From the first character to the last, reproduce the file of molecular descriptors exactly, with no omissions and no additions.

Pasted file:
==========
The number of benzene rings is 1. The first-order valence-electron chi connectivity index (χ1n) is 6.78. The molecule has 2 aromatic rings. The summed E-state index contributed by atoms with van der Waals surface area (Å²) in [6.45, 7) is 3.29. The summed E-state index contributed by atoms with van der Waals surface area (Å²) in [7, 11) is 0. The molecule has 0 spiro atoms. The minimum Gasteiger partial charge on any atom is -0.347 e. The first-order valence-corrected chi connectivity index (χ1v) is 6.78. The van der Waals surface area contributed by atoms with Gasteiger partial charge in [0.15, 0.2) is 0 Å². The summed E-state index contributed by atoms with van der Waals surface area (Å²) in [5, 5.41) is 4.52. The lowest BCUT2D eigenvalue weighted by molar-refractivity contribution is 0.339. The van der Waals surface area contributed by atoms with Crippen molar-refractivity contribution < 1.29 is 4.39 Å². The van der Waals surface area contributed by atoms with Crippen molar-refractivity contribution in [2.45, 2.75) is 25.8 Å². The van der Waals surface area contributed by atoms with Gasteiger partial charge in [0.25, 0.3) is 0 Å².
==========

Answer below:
The number of benzene rings is 1. The first-order valence-electron chi connectivity index (χ1n) is 6.78. The molecule has 2 aromatic rings. The summed E-state index contributed by atoms with van der Waals surface area (Å²) in [6.45, 7) is 3.29. The summed E-state index contributed by atoms with van der Waals surface area (Å²) in [7, 11) is 0. The molecule has 0 spiro atoms. The minimum Gasteiger partial charge on any atom is -0.347 e. The first-order valence-corrected chi connectivity index (χ1v) is 6.78. The van der Waals surface area contributed by atoms with Gasteiger partial charge in [0.15, 0.2) is 0 Å². The summed E-state index contributed by atoms with van der Waals surface area (Å²) in [5, 5.41) is 4.52. The lowest BCUT2D eigenvalue weighted by molar-refractivity contribution is 0.339. The van der Waals surface area contributed by atoms with Crippen molar-refractivity contribution < 1.29 is 4.39 Å². The van der Waals surface area contributed by atoms with Crippen molar-refractivity contribution in [2.45, 2.75) is 25.8 Å². The van der Waals surface area contributed by atoms with Gasteiger partial charge in [0.25, 0.3) is 0 Å².